Queen For A Day

I just love stories like this. What a wonderful testament to Desaray’s town, school, and especially, her classmates. And, to Desaray for being a beautiful GYA young woman.


In many ways, Desaray Carroll is a typical high school teenager. She texts nonstop, hangs out with her friends, goes to the movies and out to eat.

Desaray_Carroll_1The 19-year-old Coahulla Creek High School student is surrounded with a family and friends who love and support her, so much so they campaigned for the student body to elect her prom queen a few weeks ago. Everyone except Carroll seemed sure she would win. But after a lifetime of being picked on for being different, she never thought she could be the same as those around her.

“At my old school, I got made fun of,” she said. “I didn’t want to go to school. It was really hard. At one point I quit school, but I came back.” Carroll has cerebral palsy, a disorder that affects muscle tone, movement and posture. People with cerebral palsy can have exaggerated movements, rigidity of the limbs, involuntary movements, unsteadiness while walking or any combination of those symptoms. She struggles with her speech – though after a few minutes with her, she becomes easier to understand – and movements on the right side of her body.

When her name was called out on prom night announcing she had been named prom queen, Carroll was naturally and genuinely shocked. “I didn’t believe it,” she said. “I really like it here. They don’t look at me like I have cerebral palsy.” Carroll’s friends and her teachers said they believe it is a great testimony to the student body at Coahulla Creek. “Their heart is in the right place,” said Josh Swiney, Carroll’s math inclusion teacher. “They’ve been around her and wanted that for her. She’s awesome.”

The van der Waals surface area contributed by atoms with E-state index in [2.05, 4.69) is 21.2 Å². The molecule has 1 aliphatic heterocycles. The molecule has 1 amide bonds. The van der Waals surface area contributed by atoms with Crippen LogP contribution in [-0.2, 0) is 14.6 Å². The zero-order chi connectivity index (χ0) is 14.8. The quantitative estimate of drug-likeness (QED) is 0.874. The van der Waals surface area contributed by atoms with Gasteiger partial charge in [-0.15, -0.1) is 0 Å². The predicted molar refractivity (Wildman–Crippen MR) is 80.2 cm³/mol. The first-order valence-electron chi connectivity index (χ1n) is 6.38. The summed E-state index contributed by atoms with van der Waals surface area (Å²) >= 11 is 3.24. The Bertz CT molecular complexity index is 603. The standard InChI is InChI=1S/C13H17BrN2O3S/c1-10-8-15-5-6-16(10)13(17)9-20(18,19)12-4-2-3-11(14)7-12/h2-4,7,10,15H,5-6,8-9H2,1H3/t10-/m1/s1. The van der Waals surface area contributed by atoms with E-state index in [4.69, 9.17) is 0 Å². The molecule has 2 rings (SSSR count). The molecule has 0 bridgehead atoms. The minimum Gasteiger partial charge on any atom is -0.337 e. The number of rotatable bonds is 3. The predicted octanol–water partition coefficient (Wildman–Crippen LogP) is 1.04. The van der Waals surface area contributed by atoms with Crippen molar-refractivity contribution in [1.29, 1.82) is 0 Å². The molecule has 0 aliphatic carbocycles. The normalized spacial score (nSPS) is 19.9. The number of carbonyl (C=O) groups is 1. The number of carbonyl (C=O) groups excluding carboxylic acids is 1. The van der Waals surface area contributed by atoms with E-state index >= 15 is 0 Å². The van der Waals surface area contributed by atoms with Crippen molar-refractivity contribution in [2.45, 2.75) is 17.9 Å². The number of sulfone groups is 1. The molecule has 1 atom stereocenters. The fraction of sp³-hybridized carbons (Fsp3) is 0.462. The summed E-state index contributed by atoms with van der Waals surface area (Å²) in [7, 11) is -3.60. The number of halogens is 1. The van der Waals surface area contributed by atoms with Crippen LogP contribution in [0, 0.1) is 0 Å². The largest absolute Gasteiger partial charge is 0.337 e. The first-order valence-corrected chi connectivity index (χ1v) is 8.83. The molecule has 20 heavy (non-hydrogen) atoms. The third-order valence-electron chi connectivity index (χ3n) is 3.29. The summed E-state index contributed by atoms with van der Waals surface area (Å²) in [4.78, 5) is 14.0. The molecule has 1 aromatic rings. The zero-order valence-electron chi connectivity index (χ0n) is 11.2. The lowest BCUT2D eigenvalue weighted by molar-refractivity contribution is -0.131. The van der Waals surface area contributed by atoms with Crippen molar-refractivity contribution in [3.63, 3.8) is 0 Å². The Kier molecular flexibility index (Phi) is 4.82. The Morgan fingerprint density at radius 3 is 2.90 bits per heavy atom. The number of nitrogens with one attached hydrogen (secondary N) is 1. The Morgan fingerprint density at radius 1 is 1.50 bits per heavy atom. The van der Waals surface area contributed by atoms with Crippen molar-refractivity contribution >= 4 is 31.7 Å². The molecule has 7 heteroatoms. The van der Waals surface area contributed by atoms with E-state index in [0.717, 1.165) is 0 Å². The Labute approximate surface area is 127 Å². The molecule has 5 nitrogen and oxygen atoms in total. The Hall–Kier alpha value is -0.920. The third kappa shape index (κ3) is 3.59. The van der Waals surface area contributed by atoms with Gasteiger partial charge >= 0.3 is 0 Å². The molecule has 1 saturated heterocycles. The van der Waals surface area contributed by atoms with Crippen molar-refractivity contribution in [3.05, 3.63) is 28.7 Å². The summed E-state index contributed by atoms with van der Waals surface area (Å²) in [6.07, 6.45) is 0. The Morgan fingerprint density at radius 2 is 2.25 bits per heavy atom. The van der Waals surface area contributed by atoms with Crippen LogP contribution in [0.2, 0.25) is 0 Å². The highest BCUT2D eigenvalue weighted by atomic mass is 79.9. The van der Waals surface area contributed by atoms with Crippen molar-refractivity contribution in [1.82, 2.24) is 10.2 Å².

Read The Entire Story HERE.

…Even if Carroll is having a terrible day, she is sweet and kind to everyone. “I never hear her say anything mean about anyone,” McCraw said. “You can never tell if she’s having a bad day.” Carroll may struggle with some everyday tasks, but she possesses many traits her friends don’t. “She’s able to do stuff we’re not able to,” Torres said. “She stays strong. She has people here that love her and support her.”

Information from: The Daily Citizen, http://www.daltondailycitizen.com


11 thoughts on “Queen For A Day

  1. Thank you so much for sharing my story! I’m trying so hard to get Nick Vujicic to read my story! He’s the only reason why I stay positive and have a strong faith in God! If he reads my story that would mean everything to me! Can spread the word?


  2. Another great and inspirational story. A beautiful young woman here, who also suffers from cerebral palsy, Farida Bedwei, has gone beyond her disability and authored a book, ‘Definition of a Miracle’ Though I have not read the book, I have read good raves about it. Farida is also a top software engineer in Ghana,


  3. Pingback: Queen For A Day | purpletolavender

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